In earlier decades before the internet, printed publications were a primary source of community and communication among queer people. There was little money, support, or access to printing and distribution tools for the people who created these newsletters, newspapers, and magazines. However, the creators found ways around the significant obstacles they faced, and these publications were a lifeline for LGBTQ+ people seeking community and information. They also frequently boasted delightful design elements, artwork, and lettering–highlighted in this exhibit.
–Katy Rawdon, Coordinator of Technical Services, SCRC
This month’s pop-up exhibit in the Special Collections Research Center features the work of Samuel R. Joyner, an editorial cartoonist and teacher. He is among the small number of African American cartoonists in the United States. Born in 1924, Joyner graduated from the Philadelphia Museum School of Industrial Arts (now the University of the Arts) in 1948. He attended the Teacher Certification program at Temple University and taught graphics communications/silk screening at Rhodes Middle School and Edward Bok Vocational High Schools from 1971 to 1990. Samuel R. Joyner died on March 24, 2020.
This exhibit features historical documents and original cartoons from the Joyner Artwork Collection in the Special Collections Research Center and displays both his talent and his views about popular issue such as the civil rights struggle, social commentary, and black achievement. In addition to the Philadelphia Tribune, his cartoons appeared in major periodicals such as The Houston Sun, The Milwaukee Times, and the Messenger Magazine.
Hosted by the Academy of American Poets since 1996, the National Poetry Month celebration is one of the largest of its kind with poetry lovers, educators, and librarians around the world participating in its various activities and initiatives. Every year the AAP produces a special poster, and this year’s poster is designed by Arthur illustrator Marc Brown and features a line of poetry from the U.S. Poet Laureate Ada Limón. For more information, check out the Academy’s website.
In celebration of National Poetry Month, we are featuring a few poetry books and manuscripts that represent the myriad ways that poetry can be found in the Special Collections Research Center’s collections. The selections can be found in a single case, pop-up exhibit in the SCRC Reading Room on the 1st floor of Charles Library, and can be viewed in April, Monday through Friday, 8:30-5:30.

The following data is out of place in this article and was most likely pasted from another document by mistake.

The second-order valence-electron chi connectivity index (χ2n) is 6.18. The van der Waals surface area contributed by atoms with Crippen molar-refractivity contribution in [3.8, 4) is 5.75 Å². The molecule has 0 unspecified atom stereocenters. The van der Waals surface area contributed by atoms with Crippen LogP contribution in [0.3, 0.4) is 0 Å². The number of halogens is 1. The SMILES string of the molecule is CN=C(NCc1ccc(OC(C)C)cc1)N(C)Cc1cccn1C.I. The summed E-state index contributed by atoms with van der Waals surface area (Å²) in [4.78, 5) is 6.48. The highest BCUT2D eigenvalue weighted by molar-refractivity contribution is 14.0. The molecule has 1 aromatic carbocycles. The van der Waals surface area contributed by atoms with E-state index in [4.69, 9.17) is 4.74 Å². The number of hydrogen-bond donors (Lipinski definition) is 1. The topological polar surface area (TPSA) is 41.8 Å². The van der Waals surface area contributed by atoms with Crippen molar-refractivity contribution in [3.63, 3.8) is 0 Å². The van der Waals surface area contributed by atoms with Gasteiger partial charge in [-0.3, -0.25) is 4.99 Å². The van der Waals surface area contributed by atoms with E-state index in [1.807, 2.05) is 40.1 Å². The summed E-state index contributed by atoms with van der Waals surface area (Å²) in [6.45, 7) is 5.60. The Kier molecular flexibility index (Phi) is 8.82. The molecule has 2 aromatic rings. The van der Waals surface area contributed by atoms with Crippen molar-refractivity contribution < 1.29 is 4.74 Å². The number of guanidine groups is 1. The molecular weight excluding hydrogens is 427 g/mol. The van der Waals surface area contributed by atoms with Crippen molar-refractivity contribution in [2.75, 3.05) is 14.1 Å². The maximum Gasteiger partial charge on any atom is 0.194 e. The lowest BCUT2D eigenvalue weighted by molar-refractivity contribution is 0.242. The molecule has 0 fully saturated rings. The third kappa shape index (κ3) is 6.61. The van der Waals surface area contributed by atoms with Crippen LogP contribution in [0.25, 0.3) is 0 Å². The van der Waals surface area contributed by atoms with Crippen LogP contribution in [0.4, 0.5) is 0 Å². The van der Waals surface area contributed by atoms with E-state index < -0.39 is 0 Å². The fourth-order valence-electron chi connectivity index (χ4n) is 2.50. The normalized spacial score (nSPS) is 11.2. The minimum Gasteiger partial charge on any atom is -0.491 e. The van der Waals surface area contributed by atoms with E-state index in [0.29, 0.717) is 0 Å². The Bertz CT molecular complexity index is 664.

The exhibit includes an 1836 volume of John Milton’s poetical works from Temple’s rare book collection with striking mezzotint engravings by John Martin. From our Contemporary Culture Collection, there are three volumes of poetry by Black women published by an important Black Arts publishing house, Third World Press, based in Chicago. The selection includes a volume by Philadelphia native and Third World Press founder, Johari Amini. Also exhibited are examples of an illustrated fine press edition of nature poems from our extensive fine press/private press book collection. An artist book that incorporates poetry by Philadelphia book artist Alice Austin and two examples of poetry zines round out the various representative examples of poetry in print.
In addition to these published examples, we are also highlighting two manuscripts by poets Ree Dragonette and Galway Kinnell from our extensive manuscript and archival collections relating to poetry and poets. Ree Dragonette (1918-1979) was a New York-based poet in the 1960s and 1970s who regularly performed with musical accompaniment. The typed manuscript with manuscript additions of her “Concerto for Bass and Poet” is featured. The SCRC also has a small collection of drafts of a poem entitled “The pen,” a work by Galway Kinnell (1927-2014), and the first page of these collected drafts is exhibited demonstrating the creative process of a poet.
Happy National Poetry Month and please do stop in to learn more about the SCRC’s poetry collections.
The Coalition of Labor Union Women (CLUW) was established in Chicago in 1974 as a constituency group within the AFL-CIO. Gloria Steinem was one of the founding members. Philadelphia’s chapter was chartered in 1975. CLUW united a diverse body of women across a broad spectrum of organizations. Broadly speaking, it aimed to connect the feminist movement to the labor movement, advocating for women’s health and equal pay, as well as organizing women and increasing their numbers in union leadership as well as in politics everywhere.
Locally, the Philadelphia CLUW has worked on a variety of advocacy campaigns with labor unions and other community and interest groups to advance the joint cause of labor and women. CLUW lobbied for a national single-payer health care system, as well as a women’s health agenda in the Pennsylvania state legislature that included contraception coverage and continued access to legal abortion. It fought for mandated paid sick time in Philadelphia, which was realized in 2015. It has also fought against the privatization of schools and Social Security and other governmental benefits.